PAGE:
HomeKit news in iOS 11 at a glance
In iOS 11 Apple significantly extends the HomeKit Smart Home platform.
Among the best news: The removal of the strict necessity for the Apple Authentication Coprocessor notably reduces the entry barrier and enables manufacturers to get devices already in customers’ hands HomeKit-enabled solely via a firmware update.
As one of Europe’s biggest integrators specialized in HomeKit Accessories, grandcentrix informs concisely on the most relevant extensions and new features in iOS 11 regarding HomeKit.
Authentication Coprocessor no longer mandatory
One of the entry barriers for manufacturers of HomeKit accessories used to be the strict necessity for integrating Apple’s Authentication Coprocessor. Devices which had already been produced or even shipped could not be retrofitted to support HomeKit since this required changes to actual hardware. Manufacturers who wanted to populate the MFi chip needed an MFi Manufacturing License which in turn required an audit by Apple.
With iOS 11 Apple introduces Software-based Authentication and thereby removes the necessity for including the additional Authentication Coprocessor.
In reply to an inquiry by grandcentrix, Cupertino confirmed in writing that the MFi Chip will no longer be required for newly introduced HomeKit Accessories (“commercial use”). Trade press sources are still cautiously ambiguous regarding this aspect.
So far unreleased are the implementation details of the new Software-based Authentication. Apple suggest that it could be easier for manufacturers to keep including the chip. This might indicate that the solution involves complex cryptographics processes or that device-individual digital signatures will be necessary.
Also still unclear is whether mass producing HomeKit Accessories using Software-based Authentication will further on mandate a Licensed MFi Manufacturing partner. grandcentrix supposes that this will be the case.
In summary this steps opens the door for retrofitting devices with HomeKit which were not initially developed to support it and have already been shipped – purely via a software update.
Important: The partial removal of the MFi chip does by no means involve a reduction of the high requirements for encryption. The chip itself is not related to this part of the HomeKit Accessory Protocol Specification.
Enhancements in Setup and Pairing
One of the most prominent benefits of HomeKit is the seamless process of introducing new devices into a HomeKit household.
With iOS 11 Apple further improves this aspect:
- Setup Codes can now also be printed as a standard QR code, thereby enabling a more compact format down to 10 by 10 millimeters.
- Printing the Setup Code is now not necessary at all when the Accessory comes with an NFC interface. The authentication can then be completed via near field communication and further facilitates the process for the user. Apple call this “Tap to pair”.
- Another improvement is that iOS now supports scanning Setup Codes for HomeKit Accessories which are powered off. The pairing process continues automatically in the background as soon as the Accessory is switched on for the first time. This drastically simplifies the installation in hard-to-reach areas or when the Setup Code is not directly accessible when the device is fully mounted.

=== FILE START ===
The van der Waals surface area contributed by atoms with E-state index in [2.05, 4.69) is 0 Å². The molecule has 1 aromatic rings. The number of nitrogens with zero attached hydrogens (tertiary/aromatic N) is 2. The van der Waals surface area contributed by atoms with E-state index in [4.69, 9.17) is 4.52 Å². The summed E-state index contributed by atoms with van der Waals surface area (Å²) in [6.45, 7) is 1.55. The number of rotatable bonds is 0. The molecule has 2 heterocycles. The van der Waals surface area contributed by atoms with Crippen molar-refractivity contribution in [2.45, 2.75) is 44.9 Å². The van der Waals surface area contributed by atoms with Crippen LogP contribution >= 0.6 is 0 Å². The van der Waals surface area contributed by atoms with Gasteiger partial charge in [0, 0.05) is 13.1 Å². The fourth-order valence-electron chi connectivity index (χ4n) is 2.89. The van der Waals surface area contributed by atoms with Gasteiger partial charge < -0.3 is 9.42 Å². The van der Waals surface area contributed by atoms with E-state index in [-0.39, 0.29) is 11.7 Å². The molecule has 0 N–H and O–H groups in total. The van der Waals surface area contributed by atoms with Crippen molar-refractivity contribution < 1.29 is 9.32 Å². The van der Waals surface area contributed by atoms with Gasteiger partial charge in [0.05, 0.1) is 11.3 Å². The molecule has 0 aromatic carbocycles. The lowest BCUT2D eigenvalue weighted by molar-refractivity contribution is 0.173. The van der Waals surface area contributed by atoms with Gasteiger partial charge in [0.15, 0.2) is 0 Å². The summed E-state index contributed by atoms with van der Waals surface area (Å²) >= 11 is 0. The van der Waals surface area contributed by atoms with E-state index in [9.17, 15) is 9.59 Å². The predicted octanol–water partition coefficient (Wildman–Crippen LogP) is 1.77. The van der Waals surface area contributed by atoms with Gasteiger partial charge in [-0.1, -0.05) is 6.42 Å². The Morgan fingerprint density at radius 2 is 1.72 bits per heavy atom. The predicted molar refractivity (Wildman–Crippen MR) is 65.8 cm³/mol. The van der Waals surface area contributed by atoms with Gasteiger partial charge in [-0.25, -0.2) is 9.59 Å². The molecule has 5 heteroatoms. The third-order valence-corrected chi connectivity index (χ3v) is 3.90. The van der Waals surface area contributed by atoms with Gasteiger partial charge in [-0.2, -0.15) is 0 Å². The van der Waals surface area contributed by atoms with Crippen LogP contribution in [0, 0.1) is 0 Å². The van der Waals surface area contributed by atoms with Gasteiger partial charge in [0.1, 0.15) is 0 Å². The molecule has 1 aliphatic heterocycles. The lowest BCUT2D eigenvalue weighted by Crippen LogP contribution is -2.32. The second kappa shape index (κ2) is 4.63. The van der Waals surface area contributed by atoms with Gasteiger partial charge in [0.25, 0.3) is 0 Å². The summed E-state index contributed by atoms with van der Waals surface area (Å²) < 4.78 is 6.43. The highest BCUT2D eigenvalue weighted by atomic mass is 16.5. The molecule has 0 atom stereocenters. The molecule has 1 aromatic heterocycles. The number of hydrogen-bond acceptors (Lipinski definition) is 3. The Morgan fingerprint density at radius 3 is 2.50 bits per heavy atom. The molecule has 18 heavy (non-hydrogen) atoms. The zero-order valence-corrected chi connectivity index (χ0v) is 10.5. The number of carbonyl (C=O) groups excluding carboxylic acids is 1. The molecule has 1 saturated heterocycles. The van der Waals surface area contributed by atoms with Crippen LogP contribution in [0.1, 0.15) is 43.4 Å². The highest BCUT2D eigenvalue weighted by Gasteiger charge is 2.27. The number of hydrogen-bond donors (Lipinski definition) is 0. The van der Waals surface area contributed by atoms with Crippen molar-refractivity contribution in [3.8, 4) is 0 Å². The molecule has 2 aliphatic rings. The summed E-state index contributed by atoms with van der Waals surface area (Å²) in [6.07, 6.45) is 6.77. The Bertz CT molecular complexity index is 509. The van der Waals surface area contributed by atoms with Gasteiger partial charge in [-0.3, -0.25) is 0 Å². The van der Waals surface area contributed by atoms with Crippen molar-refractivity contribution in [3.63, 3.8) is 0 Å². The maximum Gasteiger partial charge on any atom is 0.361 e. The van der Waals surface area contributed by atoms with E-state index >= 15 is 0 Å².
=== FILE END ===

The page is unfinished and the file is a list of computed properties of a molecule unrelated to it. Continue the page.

Free access to the HomeKit Accessory Protocol
While it was one of Apple’s well-kept secrets so far, Apple has now started rescinding the restriction on access the HomeKit Accessory Protocol (HAP). From now on not only MFi Licencees can view the documentation, an easily acquired Apple Developer Membership is all that is required. This enables even single-person DIY projects to officially include their self-made devices into a HomeKit setup. Only commercial use and mass production mandate full MFi licensing and certfication.
Drastically reduced latency for status reports from Bluetooth LE Accessories
Eine A notable improvement of the specification regarding HomeKit Accessories based on Bluetooth Low Energy allows for response times below one second for iOS notifications on status changes. Apple calls this feature Secure-broadcast Notifications.
In order to benefit from this innovation your Accessory requires a firmware update.
The list of officially supported Accessory types will be extended by: Water valves, Irrigation systems (lawn sprinkler) and AirPlay 2 speakers.
Widely extended Home Automation
While it is a great tool to remotely control a Smart Home on the go, HomeKit so far lacked in Automation capabilities. With iOS 11 Apple notably extends functionality for events and triggers:
- Trigger based on presence information: HomeKit will in the future be able to determine whether a user or even the last user enters or leaves a home. These Presence Events enable automatically changing the target state of climate controls, for example.
- Automatic triggers by schedule: With iOS 11 HomeKit Scenes can be automatically activated depending on the time of day and day of the week. Example use case for these End Events: Opening an exterior door after sunset automatically switches on an outdoor lamp. After 15 minutes the lamp is being switched off again.
- Repeating processes: Going forward Scenes can be executed for recurring days of the week (“every Tuesday”). These Recurrence Events were previously not available.
- Nonrecurring Events: HomeKit now allows for activating a scene exactly once. This category is called Mutable Events.
Further developments have been made regarding the conditional activation of a scene. Relative points in time such as sunrise and sunset can now be set as triggers. Thresholds for different sensor values such as temperature can also be configured. These user scenarios as well as time-based activation previously required additional third-party solutions.